It was the first time I considered the differences between segments of audience; their respective needs, loyalties and motivations.  Getting your first quintile to listen 10% more was far more effective than getting the 5th quintile to listen more often. And you're motivating 20% of your audience who listen much longer than any of the other 4 segments, so a 10% improvement of those most brand loyal is worth much more than a 10% improvement in those audiences who are not as dedicated.

It's helpful to analyze you website's audience in a similar way.  Visitors who have bought something from you are more likely to buy from you again than those who have not received products or services.  Consider them your first quintile audience and look for ways to maintain relationships that lead to a followup sale.  That could be links to non-public pages with special offers or premium content.  That also includes websites where "Thankyou for your order" pages also promote an  up sell or cross sell.  If you know what motivated them to do business with you in the first place, it'll be easier to figure out how to 'rinse and repeat.'

Your second quintile audience are those who you've had some interaction with, but not necessarily a sale.  They filled out a form or survey, requested information, attended a teleseminar, signed up for a newsletter, etc.  You know something about their interests and what they've been exposed to.  More importantly, you know SOMETHING about who they are by the contact information they've given.  Use that information to follow up.  Give them an update.  Make them feel like you care.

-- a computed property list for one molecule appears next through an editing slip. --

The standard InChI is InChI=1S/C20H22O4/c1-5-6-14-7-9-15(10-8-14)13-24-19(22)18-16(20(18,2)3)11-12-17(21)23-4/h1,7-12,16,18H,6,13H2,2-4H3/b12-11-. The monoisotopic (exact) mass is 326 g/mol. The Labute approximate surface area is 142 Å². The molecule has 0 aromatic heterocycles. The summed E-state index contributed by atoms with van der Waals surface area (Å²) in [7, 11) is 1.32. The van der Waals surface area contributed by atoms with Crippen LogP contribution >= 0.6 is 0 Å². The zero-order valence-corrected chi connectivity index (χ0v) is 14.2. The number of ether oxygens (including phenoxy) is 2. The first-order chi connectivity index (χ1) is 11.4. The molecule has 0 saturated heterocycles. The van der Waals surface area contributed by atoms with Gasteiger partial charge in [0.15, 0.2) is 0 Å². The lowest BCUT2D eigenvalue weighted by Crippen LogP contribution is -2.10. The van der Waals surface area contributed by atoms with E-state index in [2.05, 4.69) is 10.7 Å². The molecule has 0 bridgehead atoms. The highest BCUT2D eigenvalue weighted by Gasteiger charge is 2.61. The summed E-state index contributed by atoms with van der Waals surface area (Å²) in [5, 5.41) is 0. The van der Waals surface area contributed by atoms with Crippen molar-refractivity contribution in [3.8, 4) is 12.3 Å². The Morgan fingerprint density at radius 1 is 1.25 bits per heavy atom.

Web Asylum has a customer that markets industrial products all over the world.  They offer dozens of whitepapers about the market and the products they offer.  We built an application where the sales manager can view what whitepapers have been downloaded by date and where their prospect is in the world and assigns the lead to the appropriate company rep or dealer.

Quintile analysis can be even more effective when you incorporate website analytics!

I'm not saying that 20% of your visitors are all buyers or that 20% would all fit a common description.  But to evaluate your prospects by previous behavior or brand attributes will give you a unique perspective that can be leveraged successfully.

And that will increase your website ROI.

— Kurt

Best of the Website Success Blogs (Feb 21, 2009)

Kurt_Scholle_Harold_ Scholle
I was thinking about "Saturday Soup" this morning.  My dad would make it several times a month out of leftovers in the fridge when we were kids.  Often, we'd have good sandwiches too, like liverwurst or summer sausage on rye with a little onion and cheese. Splitting an apple was a great way to end the meal and get on with the afternoon.

Saturday Soup was always something nice to look forward to every weekWriting the best-of blog post is something that I look forward to too.  I find the information interesting, profitable, thought-provoking and fun.  I've made some friends when they've commented on a post or called.  I look forward to even more of that!

But with all the great suggestions people send in and the ever-growing number of bookmarked sites, it's becoming a full day job!  So I think I'm going to break it into 2 posts a week. I also work on other blogs and work "catch up" on Saturdays and the best-of post is interfering with that.  (I need at least SOME time on the couch on Saturdays!)

I really think my best-of posts will guide you to things that will make your website or blog more successful, therefore achieving a higher ROI.  I look at it as filtering stuff down so that you can be more efficient (and spend more time on the couch).  And if there is something that you would like to contribute, by all means shoot me an email at Kurt @ WebAsylum . com

This week, more tools, tips, strategies and trends to achieve website ROI. Then we'll wrap it up with a fun cartoon!

Google Conversion Room:
Website Optimiser – Test and enhance your website
A must-have tool!

Matt Cutts Google, Gadgets and SEO blog:
"State of the Index" talk